|No, not that type of cream... @ Herrick @ Wikipedia|
This line of thought of excess opioid activity being related to cases of autism has not been without its critics down the years . Certainly I'd be the first to admit that a degree of naivety existed in terms of appreciating the complexity of autism (sorry, the autisms) in those early times. That being said, I'm not yet ready to consign the opioid-excess theory to the scientific trash-heap just yet, as one of the other parts of the theory - abnormal gut permeability (leaky gut) - enjoys some well deserved research attention (see here and see here).
The connection made between autism, opioid-excess and naltrexone has also evolved as time as gone on. Accepting the anti-opioid power of naltrexone, there has at the same time been a shift in our understanding of naltrexone as also being an immunomodulating agent. I can't readily provide you with the full picture of how naltrexone affects immune function because there is still more to be done on this topic. What I can say is that (i) opioids can have effects on immune function  and (ii) anti-opioid drugs such as naltrexone also seem to have some effects on immune function .
On the back of this very long introduction, I'm talking today about an interesting piece of work  which I had a very, very small part in, looking at the formulation of low doses of the drug naltrexone into a cream and some of the chemistry behind it. You'll note the addition of the words 'low dose' to naltrexone indicating an increasing body of evidence discussing, well, low doses of naltrexone (LDN), for all manner of health issues including Crohn's disease , fibromyalgia  and multiple sclerosis . Indeed, I've mentioned this topic in an earlier blog post (see here).
So what did we do and why did we do it?
Well discussions about this project began some years back. Quite a few of the medications suggested for tackling facets of autism and other developmental conditions generally tend to rely on the oral route of administration i.e. swallowing pills. Whilst this is a good way of getting the active part of a drug into the body, there are a few issues surrounding this method including having the ability and desire to want to swallow a tablet or capsule and sticking to a regime of tablet swallowing often over quite a long period of time. Little things that people take for granted such as drinking water when swallowing a tablet might not necessarily be so implied for everyone. And then there are the various biological processes that any orally administered medication needs to go through before producing a therapeutic effect, even the possibility of an effect from those trillions of bacteria in our gut which call us home... In short, oral drug delivery is not necessarily always the best drug delivery route for everyone.
As it happens, there are lots of other ways of getting medication into the body such as through the skin (transdermal) or under the tongue (sublingual) (and erm, other routes) provided you can formulate your medicine appropriately. We had quite a few discussions about what medicines were out there and how we could formulate them into something a little more versatile when it comes to administration. Naltrexone was an obvious candidate because it has quite a nice chemical structure and also, as I've discussed, there is growing interest in its usefulness for various different conditions not just for cases of autism.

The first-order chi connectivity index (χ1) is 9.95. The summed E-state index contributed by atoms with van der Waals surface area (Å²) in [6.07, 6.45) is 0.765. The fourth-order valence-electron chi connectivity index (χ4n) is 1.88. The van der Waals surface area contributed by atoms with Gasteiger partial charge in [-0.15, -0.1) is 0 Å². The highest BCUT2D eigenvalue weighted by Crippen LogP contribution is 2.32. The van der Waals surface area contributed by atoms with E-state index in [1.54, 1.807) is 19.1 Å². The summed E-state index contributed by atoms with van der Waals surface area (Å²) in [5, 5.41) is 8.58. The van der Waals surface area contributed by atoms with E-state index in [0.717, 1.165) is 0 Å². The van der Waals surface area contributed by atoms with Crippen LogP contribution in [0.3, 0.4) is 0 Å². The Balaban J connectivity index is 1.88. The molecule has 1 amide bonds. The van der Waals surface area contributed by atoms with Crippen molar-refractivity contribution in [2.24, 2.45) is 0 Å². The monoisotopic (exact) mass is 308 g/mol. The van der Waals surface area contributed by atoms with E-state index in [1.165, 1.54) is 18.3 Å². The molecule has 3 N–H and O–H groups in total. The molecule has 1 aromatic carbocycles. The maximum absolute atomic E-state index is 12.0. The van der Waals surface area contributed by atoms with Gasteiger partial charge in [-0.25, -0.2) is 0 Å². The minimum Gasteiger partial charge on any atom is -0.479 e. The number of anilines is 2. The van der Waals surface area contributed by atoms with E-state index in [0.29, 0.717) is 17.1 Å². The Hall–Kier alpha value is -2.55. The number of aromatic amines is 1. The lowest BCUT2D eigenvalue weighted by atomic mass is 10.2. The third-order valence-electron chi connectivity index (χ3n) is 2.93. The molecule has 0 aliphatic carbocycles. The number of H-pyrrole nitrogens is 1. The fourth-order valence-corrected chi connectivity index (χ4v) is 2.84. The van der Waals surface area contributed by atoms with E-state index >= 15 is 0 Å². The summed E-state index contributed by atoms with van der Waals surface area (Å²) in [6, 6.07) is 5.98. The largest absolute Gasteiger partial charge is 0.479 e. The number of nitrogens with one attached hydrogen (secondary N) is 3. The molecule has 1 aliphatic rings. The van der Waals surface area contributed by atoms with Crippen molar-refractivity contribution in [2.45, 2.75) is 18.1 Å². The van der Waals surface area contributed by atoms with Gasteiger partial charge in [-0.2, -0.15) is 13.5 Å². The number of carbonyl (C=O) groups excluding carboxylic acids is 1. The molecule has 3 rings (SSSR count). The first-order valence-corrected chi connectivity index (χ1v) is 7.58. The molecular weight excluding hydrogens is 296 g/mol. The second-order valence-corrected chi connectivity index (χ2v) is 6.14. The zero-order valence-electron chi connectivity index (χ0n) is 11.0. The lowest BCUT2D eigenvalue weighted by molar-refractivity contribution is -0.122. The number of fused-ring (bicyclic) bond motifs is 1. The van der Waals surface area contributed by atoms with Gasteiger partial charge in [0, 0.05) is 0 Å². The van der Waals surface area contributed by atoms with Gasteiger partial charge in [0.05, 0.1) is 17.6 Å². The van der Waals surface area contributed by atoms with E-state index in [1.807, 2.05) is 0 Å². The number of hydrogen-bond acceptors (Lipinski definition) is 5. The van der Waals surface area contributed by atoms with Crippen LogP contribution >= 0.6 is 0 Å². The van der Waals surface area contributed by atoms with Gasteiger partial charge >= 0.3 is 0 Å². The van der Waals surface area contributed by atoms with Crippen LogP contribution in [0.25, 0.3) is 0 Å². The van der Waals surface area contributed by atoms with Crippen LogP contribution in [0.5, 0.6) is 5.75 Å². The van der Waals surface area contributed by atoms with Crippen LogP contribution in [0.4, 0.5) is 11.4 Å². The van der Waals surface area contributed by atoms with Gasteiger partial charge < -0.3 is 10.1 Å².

It was then a case of making a cream containing naltrexone which our collaborators are pretty good at doing based on their other work formulating things like transdermal patches . Our part (the Royal 'We') involved testing said cream using our Q-ToF mass spectrometer for how well the cream performed in terms of releasing naltrexone and its metabolite 6-β-naltrexol. In short, it did pretty well: "It was concluded that the cream may be an effective formulation for the sustained transdermal delivery of LDN".
On this occasion, we stopped short of actually testing the cream on real people with real conditions in terms of things like safety and effectiveness simply because clinical trials are a whole other ballgame. That being said, I'd like to think there might be other groups who would be willing to have a look at our formulation and perhaps take up the research gauntlet too (hint, hint).
Music to close. Something lively I think, so how about Icona Pop and 'I Love It' (with a parental advisory for some of the lyrics...)
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 Elchaar GM. et al. Efficacy and safety of naltrexone use in pediatric patients with autistic disorder. Ann Pharmacother. 2006 Jun;40(6):1086-95.
 Cass H. et al. Absence of urinary opioid peptides in children with autism. Arch Dis Child. 2008 Sep;93(9):745-50.
 Zhang EY. et al. Depletion and recovery of lymphoid subsets following morphine administration. Br J Pharmacol. 2011 Dec;164(7):1829-44.
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 Younger J. et al. Low-dose naltrexone for the treatment of fibromyalgia: findings of a small, randomized, double-blind, placebo-controlled, counterbalanced, crossover trial assessing daily pain levels. Arthritis Rheum. 2013 Feb;65(2):529-38.
 Sharafaddinzadeh N. et al. The effect of low-dose naltrexone on quality of life of patients with multiple sclerosis: a randomized placebo-controlled trial. Mult Scler. 2010 Aug;16(8):964-9.
 Ho KY. et al. Effect of drug-polymer binary mixtures on the in-vitro release of ibuprofen from transdermal drug-in-adhesive layers. Drug Discov Ther. 2008 Oct;2(5):277-81.
Dodou K, Armstrong A, Kelly I, Wilkinson S, Carr K, Shattock P, & Whiteley P (2014). Ex vivo studies for the passive transdermal delivery of low-dose naltrexone from a cream; detection of naltrexone and its active metabolite, 6β-naltrexol, using a novel LC Q-ToF MS assay. Pharmaceutical development and technology PMID: 24785567